Famously rich and diverse, Oaxacan cuisine is full of rich, robust flavors, and famous for complex and delicious sauces. Guajina sauce is a regional specialty made from just 3 simple but signature ingredients- pepitas (or pumpkin seeds), chile and avocado leaves. Not just any avocado leaves! Mexican avocado leaves are not toxic like some other varieties and have a unique licorice like flavor. You can find them online. Black beans are another ingredient very common in Oaxacan cuisine and these are very simply prepared with just onion and garlic! This bowl is delicious and with any seasonal vegetables, but sweet potato is a perfect complement to the earthy and mildly spicy sauce.

Oaxacan Buddha Bowl with Roasted Sweet Potato [Vegan]



Cooking Time





  • 1 cup long grain white rice
  • 2 cups water
  • 1 tablespoon oil
  • pinch salt

Black Beans:

  • 1 pound dried black beans, rinsed and picked over
  • 8 medium cloves garlic, peeled and smashed
  • 1 yellow onion, peeled and sliced in half, with enough of the root end intact that the onion doesn't fall apart
  • Kosher salt

Whole Roasted Poblano:

  • 3-4 whole poblanos

Roasted Sweet Potatoes:

  • 2 medium sweet potatoes

Agave-Lime Cabbage Slaw:

  • 2 cups shredded green or red cabbage
  • 1/4 cup cilantro, chopped
  • 2 tablespoons agave
  • 2 tablespoons lime juice
  • pinch salt

Cashew Crema:

  • 1 cups cashews
  • 1/2 cup lemon juice
  • 1/2 cup water (+ more as needed)
  • 1 teaspoons salt

Guajina Sauce:

  • 1 cup white pumpkin seeds (pepitas)
  • 1 dried guajillo chile, stemmed and seeded
  • 1/2 cup dried avocado leaves*, loosely packed
  • 1 cup water + more as desired
  • 1 teaspoon salt + more to taste



  1. Place the rice in medium bowl and add enough water to cover by 2 inches. Using your hands, gently swish the grains to release any excess starch. Carefully pour off the water, leaving the rice in the bowl.
  2. Repeat four times, or until the water runs almost clear. Using a fine mesh strainer, drain the rice.
  3. In a medium pot, bring the water, butter, salt, and rice to a boil. Cover the pot with a tight fitting lid, then turn the heat down to a simmer and cook for 15-20 minutes, until all of the water is absorbed and the rice is tender.
  4. If the rice is still too firm, add a few more tablespoons of water and continue cooking for a few minutes more.
  5. Remove the pan from the heat and allow it to sit covered for 5 minutes. Fluff the rice with a fork and serve

Black Beans:

  1. Place beans in a large pot and add water until beans are submerged by 3 to 4 inches. Add the garlic and onion.
  2. Cover and place over high heat until water comes to a boil, then uncover pot and reduce heat to a bare simmer.
  3. Cook until beans are completely tender and creamy, 1 to 2 hours, stirring occasionally, and adding water if tops of beans become exposed.
  4. Remove onion halves. Increase heat to medium and simmer, stirring frequently, until reduced to a thick, creamy sauce that clings to the beans, about 10 minutes.
  5. Season to taste with salt. Serve over rice or as a side with fresh cilantro and a dash or two of hot sauce.

Whole Roasted Poblanos:

  1. If you have a gas range, place the whole poblano directly on top of the open flame and allow to cook until the skin turns completely black. You will need to use tongs to turn the poblanos so you can evenly blacken all sides of the chile.
  2. Make sure to have the ventilation turned on above your stove to take away any fumes!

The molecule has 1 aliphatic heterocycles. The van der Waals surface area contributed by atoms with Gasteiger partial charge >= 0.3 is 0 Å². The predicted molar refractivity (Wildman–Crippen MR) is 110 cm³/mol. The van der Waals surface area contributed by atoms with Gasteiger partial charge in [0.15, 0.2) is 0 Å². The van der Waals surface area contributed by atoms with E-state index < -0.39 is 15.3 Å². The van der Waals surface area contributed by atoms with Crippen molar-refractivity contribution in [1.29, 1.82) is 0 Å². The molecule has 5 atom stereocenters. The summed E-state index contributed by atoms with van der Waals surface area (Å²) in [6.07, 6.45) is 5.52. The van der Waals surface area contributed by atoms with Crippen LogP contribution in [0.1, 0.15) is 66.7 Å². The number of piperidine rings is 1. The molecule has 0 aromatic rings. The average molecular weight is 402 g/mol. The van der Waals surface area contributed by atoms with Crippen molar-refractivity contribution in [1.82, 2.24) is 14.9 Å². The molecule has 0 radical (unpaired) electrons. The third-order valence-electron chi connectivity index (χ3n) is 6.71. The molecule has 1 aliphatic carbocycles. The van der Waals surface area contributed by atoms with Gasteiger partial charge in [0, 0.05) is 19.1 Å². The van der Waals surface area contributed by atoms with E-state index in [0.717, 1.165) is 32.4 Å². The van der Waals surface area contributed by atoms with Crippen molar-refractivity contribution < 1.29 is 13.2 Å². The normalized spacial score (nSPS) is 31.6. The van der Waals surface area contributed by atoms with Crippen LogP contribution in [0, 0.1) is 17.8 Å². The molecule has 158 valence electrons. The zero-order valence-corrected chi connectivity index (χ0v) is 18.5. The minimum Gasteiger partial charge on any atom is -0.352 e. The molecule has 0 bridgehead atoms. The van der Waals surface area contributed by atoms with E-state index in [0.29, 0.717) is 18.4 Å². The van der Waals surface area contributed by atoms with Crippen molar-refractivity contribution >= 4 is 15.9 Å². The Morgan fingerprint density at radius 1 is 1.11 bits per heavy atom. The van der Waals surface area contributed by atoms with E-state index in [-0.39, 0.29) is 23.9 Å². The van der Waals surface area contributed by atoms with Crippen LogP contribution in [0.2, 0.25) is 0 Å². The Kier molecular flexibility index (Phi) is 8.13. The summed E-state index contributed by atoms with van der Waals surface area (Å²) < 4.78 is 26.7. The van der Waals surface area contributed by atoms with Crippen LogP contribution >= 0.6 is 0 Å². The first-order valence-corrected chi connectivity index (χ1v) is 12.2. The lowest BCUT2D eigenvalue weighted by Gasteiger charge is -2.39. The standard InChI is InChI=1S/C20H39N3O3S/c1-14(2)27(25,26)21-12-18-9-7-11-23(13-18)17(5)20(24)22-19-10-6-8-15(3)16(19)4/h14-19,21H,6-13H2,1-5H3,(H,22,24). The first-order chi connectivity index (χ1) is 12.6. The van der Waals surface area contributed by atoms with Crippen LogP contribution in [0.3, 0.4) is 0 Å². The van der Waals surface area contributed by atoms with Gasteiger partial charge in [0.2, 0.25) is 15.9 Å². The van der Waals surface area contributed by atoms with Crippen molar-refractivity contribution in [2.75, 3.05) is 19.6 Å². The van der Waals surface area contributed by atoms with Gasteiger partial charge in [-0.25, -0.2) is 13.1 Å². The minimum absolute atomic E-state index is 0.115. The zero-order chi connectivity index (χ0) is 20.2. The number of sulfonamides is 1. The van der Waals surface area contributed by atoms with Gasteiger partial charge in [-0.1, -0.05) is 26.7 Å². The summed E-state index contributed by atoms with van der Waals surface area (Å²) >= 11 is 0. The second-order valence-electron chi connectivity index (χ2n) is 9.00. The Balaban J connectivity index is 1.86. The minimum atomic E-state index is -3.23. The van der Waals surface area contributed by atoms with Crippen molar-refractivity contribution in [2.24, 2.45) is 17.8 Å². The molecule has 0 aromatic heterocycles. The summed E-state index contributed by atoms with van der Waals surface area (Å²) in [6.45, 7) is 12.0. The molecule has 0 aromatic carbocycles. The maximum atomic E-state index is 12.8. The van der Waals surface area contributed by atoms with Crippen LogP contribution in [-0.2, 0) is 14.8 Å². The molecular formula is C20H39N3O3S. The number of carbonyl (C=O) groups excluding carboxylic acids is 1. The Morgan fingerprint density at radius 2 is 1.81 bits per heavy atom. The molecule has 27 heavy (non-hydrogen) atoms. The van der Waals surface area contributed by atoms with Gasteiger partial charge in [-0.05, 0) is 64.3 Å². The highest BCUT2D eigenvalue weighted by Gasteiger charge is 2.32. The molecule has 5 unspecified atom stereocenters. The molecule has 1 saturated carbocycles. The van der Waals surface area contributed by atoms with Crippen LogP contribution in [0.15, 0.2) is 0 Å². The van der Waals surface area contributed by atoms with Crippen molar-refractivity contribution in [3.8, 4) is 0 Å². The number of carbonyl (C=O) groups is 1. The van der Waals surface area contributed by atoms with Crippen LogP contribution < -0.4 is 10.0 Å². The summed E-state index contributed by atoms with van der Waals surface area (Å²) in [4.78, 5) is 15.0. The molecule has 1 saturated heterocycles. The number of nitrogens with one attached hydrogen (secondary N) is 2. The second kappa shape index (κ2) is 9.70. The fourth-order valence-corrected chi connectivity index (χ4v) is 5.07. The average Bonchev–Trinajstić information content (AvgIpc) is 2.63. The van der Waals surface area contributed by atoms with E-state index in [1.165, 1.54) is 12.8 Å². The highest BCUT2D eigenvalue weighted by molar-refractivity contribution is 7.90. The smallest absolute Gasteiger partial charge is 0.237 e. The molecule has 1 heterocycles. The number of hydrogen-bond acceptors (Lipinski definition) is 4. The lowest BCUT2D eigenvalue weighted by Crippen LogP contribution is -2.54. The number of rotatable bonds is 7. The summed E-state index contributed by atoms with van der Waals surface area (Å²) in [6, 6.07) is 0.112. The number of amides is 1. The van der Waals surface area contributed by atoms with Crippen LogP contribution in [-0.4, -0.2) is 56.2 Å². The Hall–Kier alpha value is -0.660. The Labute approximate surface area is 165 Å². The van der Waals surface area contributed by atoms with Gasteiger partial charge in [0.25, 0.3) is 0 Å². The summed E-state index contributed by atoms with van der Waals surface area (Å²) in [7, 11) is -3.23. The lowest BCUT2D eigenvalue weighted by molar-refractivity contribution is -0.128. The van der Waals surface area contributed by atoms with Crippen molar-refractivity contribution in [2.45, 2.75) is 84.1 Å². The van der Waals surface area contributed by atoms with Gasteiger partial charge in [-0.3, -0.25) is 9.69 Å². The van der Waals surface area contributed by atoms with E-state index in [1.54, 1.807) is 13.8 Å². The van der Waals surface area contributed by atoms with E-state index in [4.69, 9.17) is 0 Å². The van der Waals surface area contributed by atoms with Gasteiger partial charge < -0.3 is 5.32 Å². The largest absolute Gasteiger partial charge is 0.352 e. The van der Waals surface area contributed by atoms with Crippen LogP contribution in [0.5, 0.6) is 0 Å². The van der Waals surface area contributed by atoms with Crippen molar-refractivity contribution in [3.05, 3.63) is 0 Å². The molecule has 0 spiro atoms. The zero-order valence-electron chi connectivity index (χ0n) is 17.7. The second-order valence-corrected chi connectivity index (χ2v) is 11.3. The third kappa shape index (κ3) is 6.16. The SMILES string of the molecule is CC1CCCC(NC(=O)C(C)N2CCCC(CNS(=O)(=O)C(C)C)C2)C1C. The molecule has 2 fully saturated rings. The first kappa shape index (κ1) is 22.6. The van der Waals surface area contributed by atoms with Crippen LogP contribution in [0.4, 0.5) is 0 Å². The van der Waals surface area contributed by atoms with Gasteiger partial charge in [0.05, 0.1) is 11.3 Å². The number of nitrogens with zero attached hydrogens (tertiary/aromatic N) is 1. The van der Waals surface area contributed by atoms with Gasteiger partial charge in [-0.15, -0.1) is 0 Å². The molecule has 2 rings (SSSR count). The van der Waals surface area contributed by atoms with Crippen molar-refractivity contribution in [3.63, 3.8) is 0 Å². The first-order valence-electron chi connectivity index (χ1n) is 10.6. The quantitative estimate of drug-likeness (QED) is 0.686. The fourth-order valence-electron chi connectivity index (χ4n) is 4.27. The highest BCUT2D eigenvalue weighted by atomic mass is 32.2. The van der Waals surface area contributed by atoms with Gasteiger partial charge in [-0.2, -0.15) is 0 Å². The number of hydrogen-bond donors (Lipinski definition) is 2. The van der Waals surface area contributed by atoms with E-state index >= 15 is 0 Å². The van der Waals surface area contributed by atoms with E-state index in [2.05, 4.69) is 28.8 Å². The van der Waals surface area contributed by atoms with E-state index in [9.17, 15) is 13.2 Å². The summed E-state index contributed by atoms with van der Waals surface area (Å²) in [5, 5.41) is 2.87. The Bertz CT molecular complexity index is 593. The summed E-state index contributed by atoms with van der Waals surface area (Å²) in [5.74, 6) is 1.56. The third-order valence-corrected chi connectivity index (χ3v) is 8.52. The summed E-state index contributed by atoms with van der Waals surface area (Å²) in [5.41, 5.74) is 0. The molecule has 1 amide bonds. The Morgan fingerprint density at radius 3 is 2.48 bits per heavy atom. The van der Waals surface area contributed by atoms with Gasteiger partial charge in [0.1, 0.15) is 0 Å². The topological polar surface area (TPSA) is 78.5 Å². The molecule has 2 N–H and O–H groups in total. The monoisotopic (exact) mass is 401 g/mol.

3. When the chiles are blackened, remove them from the stove and allow to cool.
  4. Once cool enough to touch, carefully peel away the black skin, being careful not to tear the chile.
  5. Once the skin is clean, carefully cut along the length of the chile and remove the inner seeds. Try to keep the stem on the chile for a nice presentation. Set aside cleaned and seeded chiles until ready to serve.

Roasted Sweet Potato:

  1. Pre-heat the oven to 350° F.
  2. Oil a small sheet pan and place the whole sweet potatoes on it.
  3. Place the sheet tray in the center of the oven and allow to bake for 40-50 minutes, or until fork tender.
  4. When slightly cooled, remove the skin from the sweet potatoes and slice.
  5. Set aside until ready to serve.
  6. These can be made ahead of time and simply re-heated before serving.

Agave-Lime Cabbage Slaw:

  1. In a mixing bowl, toss the shredded cabbage and cilantro with the agave, lime juice and sea salt shortly before serving.

Cashew Crema:

  1. Blend cashew ingredients until smooth in a blender.

Guajina Sauce:

  1. Toast the avocado leaves in a hot, dry skillet or heated comal, pressing lightly with a spatula, or, using tongs, pass them over a live flame for about 10 seconds. Toasting heats up the natural oils in the leaves and brings out the licorice flavor. For this reason it is best only to toast what you will use in a particular recipe, toasting afresh for each use.
  2. Set your oven at 350°F. Toast the pumpkin seeds in a sheet pan for 5-10 minutes or until lightly toasted.
  3. Place the pepitas, guajillo chile, avocado leaves, water and salt in a blender, and puree until smooth.
  4. *Oaxacan avocado leaves are available in specialty latin markets, but may not be available in your area. You can also use a combination of bay leaves and cracked anise seed as a substitute for avocado leaves.

To Assemble:

  1. To assemble the bowl, place some of the rice and black beans in the bottom of a bowl. Top with some of the roasted sweet potato, 1 or 2 whole roasted poblano, and a few tablespoons cashew crema and guajina sauce. Top with cabbage slaw and a few more roasted pepitas as garnish if desired. If you have some cherry tomatoes, these make a wonderful topping as well!